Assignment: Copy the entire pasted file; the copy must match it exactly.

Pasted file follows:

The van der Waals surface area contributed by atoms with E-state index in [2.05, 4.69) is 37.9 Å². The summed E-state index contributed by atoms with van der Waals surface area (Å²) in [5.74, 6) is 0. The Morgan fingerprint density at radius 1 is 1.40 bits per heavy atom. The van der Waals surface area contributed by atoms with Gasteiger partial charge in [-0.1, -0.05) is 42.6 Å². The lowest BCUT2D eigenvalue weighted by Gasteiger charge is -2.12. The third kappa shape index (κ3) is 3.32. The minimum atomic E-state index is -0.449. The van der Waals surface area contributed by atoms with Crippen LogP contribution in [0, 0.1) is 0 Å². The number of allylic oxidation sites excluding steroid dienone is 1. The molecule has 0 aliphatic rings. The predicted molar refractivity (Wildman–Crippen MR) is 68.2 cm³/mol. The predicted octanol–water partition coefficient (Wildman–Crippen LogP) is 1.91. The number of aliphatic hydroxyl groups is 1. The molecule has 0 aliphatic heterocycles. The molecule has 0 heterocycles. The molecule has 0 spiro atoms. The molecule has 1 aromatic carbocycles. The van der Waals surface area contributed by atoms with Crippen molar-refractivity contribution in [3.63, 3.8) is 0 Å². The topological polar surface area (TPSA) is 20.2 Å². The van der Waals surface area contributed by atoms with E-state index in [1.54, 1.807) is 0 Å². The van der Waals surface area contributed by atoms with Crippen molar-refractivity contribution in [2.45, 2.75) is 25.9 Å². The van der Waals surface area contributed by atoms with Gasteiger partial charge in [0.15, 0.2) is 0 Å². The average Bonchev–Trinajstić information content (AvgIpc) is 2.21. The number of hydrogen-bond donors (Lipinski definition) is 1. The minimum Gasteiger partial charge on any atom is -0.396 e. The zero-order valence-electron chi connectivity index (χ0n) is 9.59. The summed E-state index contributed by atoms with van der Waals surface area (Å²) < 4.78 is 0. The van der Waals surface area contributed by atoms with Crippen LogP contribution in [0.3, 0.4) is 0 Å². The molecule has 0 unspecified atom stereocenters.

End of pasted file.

The van der Waals surface area contributed by atoms with E-state index in [2.05, 4.69) is 37.9 Å². The summed E-state index contributed by atoms with van der Waals surface area (Å²) in [5.74, 6) is 0. The Morgan fingerprint density at radius 1 is 1.40 bits per heavy atom. The van der Waals surface area contributed by atoms with Gasteiger partial charge in [-0.1, -0.05) is 42.6 Å². The lowest BCUT2D eigenvalue weighted by Gasteiger charge is -2.12. The third kappa shape index (κ3) is 3.32. The minimum atomic E-state index is -0.449. The van der Waals surface area contributed by atoms with Crippen LogP contribution in [0, 0.1) is 0 Å². The number of allylic oxidation sites excluding steroid dienone is 1. The molecule has 0 aliphatic rings. The predicted molar refractivity (Wildman–Crippen MR) is 68.2 cm³/mol. The predicted octanol–water partition coefficient (Wildman–Crippen LogP) is 1.91. The number of aliphatic hydroxyl groups is 1. The molecule has 0 aliphatic heterocycles. The molecule has 0 heterocycles. The molecule has 0 spiro atoms. The molecule has 1 aromatic carbocycles. The van der Waals surface area contributed by atoms with Crippen molar-refractivity contribution in [3.63, 3.8) is 0 Å². The topological polar surface area (TPSA) is 20.2 Å². The van der Waals surface area contributed by atoms with E-state index in [1.54, 1.807) is 0 Å². The van der Waals surface area contributed by atoms with Crippen molar-refractivity contribution in [2.45, 2.75) is 25.9 Å². The van der Waals surface area contributed by atoms with Gasteiger partial charge in [0.15, 0.2) is 0 Å². The average Bonchev–Trinajstić information content (AvgIpc) is 2.21. The number of hydrogen-bond donors (Lipinski definition) is 1. The minimum Gasteiger partial charge on any atom is -0.396 e. The zero-order valence-electron chi connectivity index (χ0n) is 9.59. The summed E-state index contributed by atoms with van der Waals surface area (Å²) < 4.78 is 0. The van der Waals surface area contributed by atoms with Crippen LogP contribution in [0.3, 0.4) is 0 Å². The molecule has 0 unspecified atom stereocenters.